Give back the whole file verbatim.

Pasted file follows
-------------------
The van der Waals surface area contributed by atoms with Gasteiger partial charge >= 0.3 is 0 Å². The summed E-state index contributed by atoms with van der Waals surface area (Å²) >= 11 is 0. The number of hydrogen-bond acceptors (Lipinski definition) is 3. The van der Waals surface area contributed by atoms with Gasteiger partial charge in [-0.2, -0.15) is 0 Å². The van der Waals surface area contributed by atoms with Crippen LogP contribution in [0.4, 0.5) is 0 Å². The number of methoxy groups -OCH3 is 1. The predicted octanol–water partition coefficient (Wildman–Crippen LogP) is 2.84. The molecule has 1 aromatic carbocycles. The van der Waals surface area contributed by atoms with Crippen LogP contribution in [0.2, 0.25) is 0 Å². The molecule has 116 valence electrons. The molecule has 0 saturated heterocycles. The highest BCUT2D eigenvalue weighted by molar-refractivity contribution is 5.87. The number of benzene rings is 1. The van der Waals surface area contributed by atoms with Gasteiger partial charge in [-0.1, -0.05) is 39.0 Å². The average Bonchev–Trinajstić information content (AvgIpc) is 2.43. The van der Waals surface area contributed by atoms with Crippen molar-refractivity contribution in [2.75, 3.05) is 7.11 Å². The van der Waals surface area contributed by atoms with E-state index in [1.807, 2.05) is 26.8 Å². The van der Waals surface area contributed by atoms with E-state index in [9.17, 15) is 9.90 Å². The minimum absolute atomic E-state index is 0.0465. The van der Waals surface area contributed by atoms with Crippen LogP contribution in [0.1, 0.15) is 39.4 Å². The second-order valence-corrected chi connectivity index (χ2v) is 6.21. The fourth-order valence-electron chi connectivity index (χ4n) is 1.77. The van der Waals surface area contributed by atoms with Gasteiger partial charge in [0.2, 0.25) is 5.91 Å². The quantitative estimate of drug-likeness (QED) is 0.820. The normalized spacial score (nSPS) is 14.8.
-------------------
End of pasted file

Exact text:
The van der Waals surface area contributed by atoms with Gasteiger partial charge >= 0.3 is 0 Å². The summed E-state index contributed by atoms with van der Waals surface area (Å²) >= 11 is 0. The number of hydrogen-bond acceptors (Lipinski definition) is 3. The van der Waals surface area contributed by atoms with Gasteiger partial charge in [-0.2, -0.15) is 0 Å². The van der Waals surface area contributed by atoms with Crippen LogP contribution in [0.4, 0.5) is 0 Å². The number of methoxy groups -OCH3 is 1. The predicted octanol–water partition coefficient (Wildman–Crippen LogP) is 2.84. The molecule has 1 aromatic carbocycles. The van der Waals surface area contributed by atoms with Crippen LogP contribution in [0.2, 0.25) is 0 Å². The molecule has 116 valence electrons. The molecule has 0 saturated heterocycles. The highest BCUT2D eigenvalue weighted by molar-refractivity contribution is 5.87. The number of benzene rings is 1. The van der Waals surface area contributed by atoms with Gasteiger partial charge in [-0.1, -0.05) is 39.0 Å². The average Bonchev–Trinajstić information content (AvgIpc) is 2.43. The van der Waals surface area contributed by atoms with Crippen molar-refractivity contribution in [2.75, 3.05) is 7.11 Å². The van der Waals surface area contributed by atoms with E-state index in [1.807, 2.05) is 26.8 Å². The van der Waals surface area contributed by atoms with E-state index in [9.17, 15) is 9.90 Å². The minimum absolute atomic E-state index is 0.0465. The van der Waals surface area contributed by atoms with Crippen LogP contribution in [0.1, 0.15) is 39.4 Å². The second-order valence-corrected chi connectivity index (χ2v) is 6.21. The fourth-order valence-electron chi connectivity index (χ4n) is 1.77. The van der Waals surface area contributed by atoms with Gasteiger partial charge in [0.2, 0.25) is 5.91 Å². The quantitative estimate of drug-likeness (QED) is 0.820. The normalized spacial score (nSPS) is 14.8.